mike.steinert at gmail.com
Thu Apr 25 10:58:17 PDT 2013
On Thu, Apr 25, 2013 at 1:57 AM, Chris Wilson <chris at chris-wilson.co.uk>wrote:
> On Wed, Apr 24, 2013 at 04:07:12PM -0600, Mike Steinert wrote:
> > I'm currently working on improving the DirectFB backend.
> > Is anybody else working on the DirectFB backend? I would prefer not to
> > duplicate work!
> > Would these changes be welcomed as a patch? If so, is it better to
> > a few smaller patches or submit everything once it's complete?
> > I currently have the surface acquisition code working with the
> > renderer. I'm starting to look into the new(ish) compositor interface.
> > Initially I was looking at cairo-xlib-core-compositor.c for hints but
> > I'm wondering if cairo-xlib-render-compositor.c (or perhaps something
> > else) would be a better starting point. Any hints here would be
> > appreciated.
> For the directfb backend, what you want to start with is management of
> a shadow surface (which may just be a locked surface, it depends on
> where those pixels are in memory - i.e. if they are uncached, then using
> those directly would be disastrous for performance) and a damage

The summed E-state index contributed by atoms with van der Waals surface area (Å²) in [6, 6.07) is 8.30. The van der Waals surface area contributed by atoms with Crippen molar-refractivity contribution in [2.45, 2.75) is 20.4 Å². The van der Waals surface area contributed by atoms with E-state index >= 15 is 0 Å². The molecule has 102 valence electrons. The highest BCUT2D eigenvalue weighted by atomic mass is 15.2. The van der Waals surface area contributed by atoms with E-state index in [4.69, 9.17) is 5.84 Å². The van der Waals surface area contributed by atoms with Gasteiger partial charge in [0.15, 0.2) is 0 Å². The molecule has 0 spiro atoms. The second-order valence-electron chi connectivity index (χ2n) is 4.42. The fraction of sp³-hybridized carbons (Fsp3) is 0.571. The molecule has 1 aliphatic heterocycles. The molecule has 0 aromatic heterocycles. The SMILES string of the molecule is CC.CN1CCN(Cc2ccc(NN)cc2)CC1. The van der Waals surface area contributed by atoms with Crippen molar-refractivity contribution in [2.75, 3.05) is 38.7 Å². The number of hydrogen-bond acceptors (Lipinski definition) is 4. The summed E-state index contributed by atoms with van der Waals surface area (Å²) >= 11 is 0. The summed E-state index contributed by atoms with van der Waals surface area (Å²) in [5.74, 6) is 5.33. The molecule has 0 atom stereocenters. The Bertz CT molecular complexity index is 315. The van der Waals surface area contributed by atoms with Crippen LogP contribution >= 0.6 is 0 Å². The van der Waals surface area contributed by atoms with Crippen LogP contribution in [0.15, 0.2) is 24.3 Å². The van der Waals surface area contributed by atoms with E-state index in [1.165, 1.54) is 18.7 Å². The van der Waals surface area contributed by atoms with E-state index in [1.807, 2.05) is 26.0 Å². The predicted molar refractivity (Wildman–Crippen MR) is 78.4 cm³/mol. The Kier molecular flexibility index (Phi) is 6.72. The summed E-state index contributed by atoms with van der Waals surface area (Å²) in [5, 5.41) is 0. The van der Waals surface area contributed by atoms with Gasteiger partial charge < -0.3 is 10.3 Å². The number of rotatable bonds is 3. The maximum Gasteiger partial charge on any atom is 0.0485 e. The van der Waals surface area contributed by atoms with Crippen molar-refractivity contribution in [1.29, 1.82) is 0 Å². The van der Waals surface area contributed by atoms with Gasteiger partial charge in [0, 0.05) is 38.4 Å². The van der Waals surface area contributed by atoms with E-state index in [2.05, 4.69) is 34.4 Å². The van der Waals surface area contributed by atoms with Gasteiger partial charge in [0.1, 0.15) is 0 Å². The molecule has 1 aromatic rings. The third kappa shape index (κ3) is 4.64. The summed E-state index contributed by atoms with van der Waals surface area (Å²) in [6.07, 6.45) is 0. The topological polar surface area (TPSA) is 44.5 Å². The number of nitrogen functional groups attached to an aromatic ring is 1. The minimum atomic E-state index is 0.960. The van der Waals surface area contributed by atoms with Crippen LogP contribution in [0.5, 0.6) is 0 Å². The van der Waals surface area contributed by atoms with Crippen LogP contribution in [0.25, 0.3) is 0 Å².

> tracking interface. So basically just a fallback compositor.
I'm currently using an approach you've suggested here, i.e. a locked
DirectFB surface. I have a git tree if you're willing to take a look at my
progress so far:
I believe the caching details will be left up to the backend that DirectFB
is using using. I'm targeting a Broadcom 7420 where DirectFB is provided as
a high-level interface to their 2D hardware. The implementation is on top
of Broadcom's graphics drivers which handles the caching/flushing/etc.
Perhaps other backends are uncached, e.g. fbdev?
Damage tracking is a good idea. If I understand you correctly, the surfaces
would track damage and provide an interface so a minimal area could be
computed prior to flipping the display buffer.
cairo-xlib-render-compositor.c would only be an interesting comparison
> if directfb gained a useful set of acceleration primitives. If it has,
> then you would probably want to write a compositor to first try and use
> the acceleration and then fallback to the damage tracked surface.
For the 2D hardware I'm interested in DirectFB has acceleration for blits
and fills. I've been able to accelerate solid fills so far basing my work
off of cairo-xlib-core-compositor.c. I'll continue down this path unless
somebody has a better idea.
Thanks for your insight and suggestions, they're greatly appreciated.
-------------- next part --------------
An HTML attachment was scrubbed...
More information about the cairo